was succeeded by a cloud of sleepiness, and he was soon with the
angels. For he says the angels take him, when he goes to sleep, and
bring him back in the morning. Then I began this letter. Dear little
harp-souled Una--whose love for her father grows more profound every
day, as her comprehending intellect and heart perceive more and more
fully what he is--was made quite unhappy because he did not go at the
same time with her to the Lake. His absence darkened all the sunshine
to her; and when I asked her why she could not enjoy the walk as
Julian did, she replied, "Ah, he does not love papa as I do!" But when
we arrived, there sat papa on a rock, and her face and figure were
transfigured from a Niobe's to an Allegra's instantly. After I put
Julian to bed, I went out to the barn to see about the chickens, and
she wished to go. There sat papa on the hay, and like a needle to a
magnet she was drawn, and begged to see papa a little longer, and stay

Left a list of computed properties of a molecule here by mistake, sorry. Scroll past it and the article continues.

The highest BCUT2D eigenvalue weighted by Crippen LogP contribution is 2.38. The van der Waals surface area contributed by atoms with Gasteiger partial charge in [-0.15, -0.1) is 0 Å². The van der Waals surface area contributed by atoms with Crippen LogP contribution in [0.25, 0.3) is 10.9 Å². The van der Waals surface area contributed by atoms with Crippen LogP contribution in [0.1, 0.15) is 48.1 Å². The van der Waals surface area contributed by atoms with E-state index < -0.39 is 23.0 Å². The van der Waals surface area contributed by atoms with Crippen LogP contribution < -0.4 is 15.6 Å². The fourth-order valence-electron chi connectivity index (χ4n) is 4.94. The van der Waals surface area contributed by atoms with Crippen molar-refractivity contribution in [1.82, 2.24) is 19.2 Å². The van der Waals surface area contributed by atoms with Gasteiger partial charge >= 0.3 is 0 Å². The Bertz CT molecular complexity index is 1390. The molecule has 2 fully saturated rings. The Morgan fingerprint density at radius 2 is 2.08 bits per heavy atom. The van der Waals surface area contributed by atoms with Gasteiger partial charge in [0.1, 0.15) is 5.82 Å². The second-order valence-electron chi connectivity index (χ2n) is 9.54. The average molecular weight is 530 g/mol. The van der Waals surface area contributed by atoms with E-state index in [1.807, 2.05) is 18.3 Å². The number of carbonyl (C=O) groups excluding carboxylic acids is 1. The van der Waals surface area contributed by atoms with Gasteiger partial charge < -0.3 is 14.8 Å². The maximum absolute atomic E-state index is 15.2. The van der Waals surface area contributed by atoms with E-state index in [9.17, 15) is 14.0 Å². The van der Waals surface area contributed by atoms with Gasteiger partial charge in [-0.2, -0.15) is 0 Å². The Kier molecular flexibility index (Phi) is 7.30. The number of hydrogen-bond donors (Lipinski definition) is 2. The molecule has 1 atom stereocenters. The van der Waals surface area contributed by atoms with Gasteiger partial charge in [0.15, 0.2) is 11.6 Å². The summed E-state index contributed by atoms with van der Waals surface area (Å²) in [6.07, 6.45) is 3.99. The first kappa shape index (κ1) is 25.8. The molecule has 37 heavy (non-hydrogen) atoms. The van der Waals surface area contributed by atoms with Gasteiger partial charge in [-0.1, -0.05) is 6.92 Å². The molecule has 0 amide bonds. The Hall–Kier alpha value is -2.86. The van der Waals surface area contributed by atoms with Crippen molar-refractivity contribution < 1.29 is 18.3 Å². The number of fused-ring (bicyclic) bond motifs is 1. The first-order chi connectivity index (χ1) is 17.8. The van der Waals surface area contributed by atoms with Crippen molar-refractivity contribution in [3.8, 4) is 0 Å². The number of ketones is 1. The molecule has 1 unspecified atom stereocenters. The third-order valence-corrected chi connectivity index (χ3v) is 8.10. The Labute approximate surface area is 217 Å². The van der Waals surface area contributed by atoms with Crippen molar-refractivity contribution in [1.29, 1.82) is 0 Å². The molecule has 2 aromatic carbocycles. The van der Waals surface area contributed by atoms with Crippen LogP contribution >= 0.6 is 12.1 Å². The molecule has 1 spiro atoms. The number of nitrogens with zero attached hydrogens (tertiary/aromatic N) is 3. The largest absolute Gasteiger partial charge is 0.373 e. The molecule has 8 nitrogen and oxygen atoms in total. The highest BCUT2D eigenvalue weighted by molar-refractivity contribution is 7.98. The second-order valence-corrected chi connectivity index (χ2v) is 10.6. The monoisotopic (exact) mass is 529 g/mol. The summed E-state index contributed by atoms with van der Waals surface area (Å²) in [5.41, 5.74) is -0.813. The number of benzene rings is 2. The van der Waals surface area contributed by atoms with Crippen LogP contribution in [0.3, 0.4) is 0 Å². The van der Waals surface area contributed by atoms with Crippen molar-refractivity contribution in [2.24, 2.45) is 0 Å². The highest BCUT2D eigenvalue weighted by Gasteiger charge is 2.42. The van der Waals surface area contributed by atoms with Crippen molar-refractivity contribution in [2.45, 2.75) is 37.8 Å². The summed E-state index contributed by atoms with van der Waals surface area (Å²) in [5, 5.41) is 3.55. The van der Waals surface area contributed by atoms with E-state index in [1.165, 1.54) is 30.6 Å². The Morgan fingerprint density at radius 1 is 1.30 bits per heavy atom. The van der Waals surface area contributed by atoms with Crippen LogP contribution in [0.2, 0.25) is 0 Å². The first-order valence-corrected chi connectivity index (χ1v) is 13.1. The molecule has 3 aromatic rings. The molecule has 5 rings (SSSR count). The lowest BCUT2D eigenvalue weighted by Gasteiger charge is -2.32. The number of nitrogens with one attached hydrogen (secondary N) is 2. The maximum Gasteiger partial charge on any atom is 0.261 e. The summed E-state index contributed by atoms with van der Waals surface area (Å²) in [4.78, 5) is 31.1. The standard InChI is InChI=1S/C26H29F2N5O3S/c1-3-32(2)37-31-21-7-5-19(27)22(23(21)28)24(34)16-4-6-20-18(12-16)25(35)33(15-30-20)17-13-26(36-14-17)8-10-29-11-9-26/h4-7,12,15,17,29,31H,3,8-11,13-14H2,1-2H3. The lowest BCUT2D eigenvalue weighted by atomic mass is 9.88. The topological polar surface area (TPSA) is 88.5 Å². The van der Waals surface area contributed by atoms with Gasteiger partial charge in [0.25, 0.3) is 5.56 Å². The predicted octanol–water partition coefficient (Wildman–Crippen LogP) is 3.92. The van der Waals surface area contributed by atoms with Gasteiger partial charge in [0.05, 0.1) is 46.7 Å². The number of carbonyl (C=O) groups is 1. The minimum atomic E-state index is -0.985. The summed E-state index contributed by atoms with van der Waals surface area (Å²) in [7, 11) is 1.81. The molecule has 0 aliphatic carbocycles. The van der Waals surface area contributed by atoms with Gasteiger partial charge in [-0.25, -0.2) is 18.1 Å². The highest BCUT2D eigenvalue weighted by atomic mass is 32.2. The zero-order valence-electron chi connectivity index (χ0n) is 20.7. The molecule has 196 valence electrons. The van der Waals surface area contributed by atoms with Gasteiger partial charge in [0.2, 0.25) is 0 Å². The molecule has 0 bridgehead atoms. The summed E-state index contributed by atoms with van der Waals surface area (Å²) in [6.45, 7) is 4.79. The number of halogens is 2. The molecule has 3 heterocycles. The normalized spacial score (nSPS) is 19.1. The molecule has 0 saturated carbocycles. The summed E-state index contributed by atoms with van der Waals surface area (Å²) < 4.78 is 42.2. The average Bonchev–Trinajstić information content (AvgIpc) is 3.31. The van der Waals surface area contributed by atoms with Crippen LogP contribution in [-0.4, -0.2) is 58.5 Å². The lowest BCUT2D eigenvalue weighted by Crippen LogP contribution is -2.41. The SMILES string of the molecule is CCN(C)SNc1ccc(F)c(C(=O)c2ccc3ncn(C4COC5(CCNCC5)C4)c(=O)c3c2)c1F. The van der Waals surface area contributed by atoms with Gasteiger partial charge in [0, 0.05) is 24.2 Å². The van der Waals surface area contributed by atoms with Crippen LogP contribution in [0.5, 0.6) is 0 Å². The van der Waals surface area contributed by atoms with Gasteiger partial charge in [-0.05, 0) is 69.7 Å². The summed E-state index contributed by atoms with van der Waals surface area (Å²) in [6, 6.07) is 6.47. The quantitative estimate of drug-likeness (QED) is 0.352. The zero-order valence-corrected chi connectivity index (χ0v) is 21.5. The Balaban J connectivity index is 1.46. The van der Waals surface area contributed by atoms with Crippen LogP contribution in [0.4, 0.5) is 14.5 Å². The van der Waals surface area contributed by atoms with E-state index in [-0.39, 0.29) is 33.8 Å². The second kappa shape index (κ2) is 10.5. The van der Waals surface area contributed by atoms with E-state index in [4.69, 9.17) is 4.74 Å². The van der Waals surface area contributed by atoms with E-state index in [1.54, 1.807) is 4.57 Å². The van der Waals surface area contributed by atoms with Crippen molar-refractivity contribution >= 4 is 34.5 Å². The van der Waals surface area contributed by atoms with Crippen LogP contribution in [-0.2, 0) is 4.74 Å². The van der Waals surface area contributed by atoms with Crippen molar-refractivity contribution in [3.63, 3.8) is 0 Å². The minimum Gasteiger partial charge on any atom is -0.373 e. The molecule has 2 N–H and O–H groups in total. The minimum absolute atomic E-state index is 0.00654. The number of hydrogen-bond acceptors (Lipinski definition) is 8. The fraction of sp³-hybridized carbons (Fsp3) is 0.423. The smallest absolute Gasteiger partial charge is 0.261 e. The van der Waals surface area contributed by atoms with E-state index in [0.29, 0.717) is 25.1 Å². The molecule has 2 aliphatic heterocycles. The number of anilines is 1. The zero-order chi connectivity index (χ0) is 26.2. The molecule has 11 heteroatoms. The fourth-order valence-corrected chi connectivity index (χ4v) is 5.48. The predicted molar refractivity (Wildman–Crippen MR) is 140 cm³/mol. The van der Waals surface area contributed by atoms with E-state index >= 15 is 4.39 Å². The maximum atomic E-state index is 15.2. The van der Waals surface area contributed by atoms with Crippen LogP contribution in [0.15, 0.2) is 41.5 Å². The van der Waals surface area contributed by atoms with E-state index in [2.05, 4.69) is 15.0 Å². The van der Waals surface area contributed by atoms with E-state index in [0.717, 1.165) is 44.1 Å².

with him. Now she has come, weary enough; and after steeping her
spirit in this rose and gold of twilight, she has gone to bed. With
such a father, and such a scene before her eyes, and with eyes to see,
what may we not hope of her? I heard her and Julian talking together
about their father's smile, the other day. They had been speaking of
some other person's smile--Mr. Tappan's, I believe; and presently Una
said, "But you know, Julian, that there is no smile like papa's!" "Oh
no," replied Julian. "Not like papas!" Una has such an intuitive
perception of spheres, that I do not wonder at her feeling about her
father. She can as yet hardly tell why she is so powerfully attracted;
but her mother can sympathize,--and knows very well.

Do not wait an hour to procure the two last numbers of "The Literary
World," and read a new criticism on Mr. Hawthorne. At last some one
speaks the right word of him. I have not before heard it. I have been
wearied and annoyed hitherto with hearing him compared to Washington
Irving and other American writers, and put, generally, second. At last
some one dares to say what in my secret mind I have often
thought--that he is only to be mentioned with the Swan of Avon; the
great heart and the grand intellect combined. I know you will enjoy
the words of this ardent Virginian as I do. But it is funny to see how
he does not know how this heart and this intellect are enshrined.

It was decided to return to the neighborhood of Boston, and for a
short time the family remained in West Newton:--

November 28.

MY DEAR ELIZABETH,--Here we are, in possession of Mary Mann's house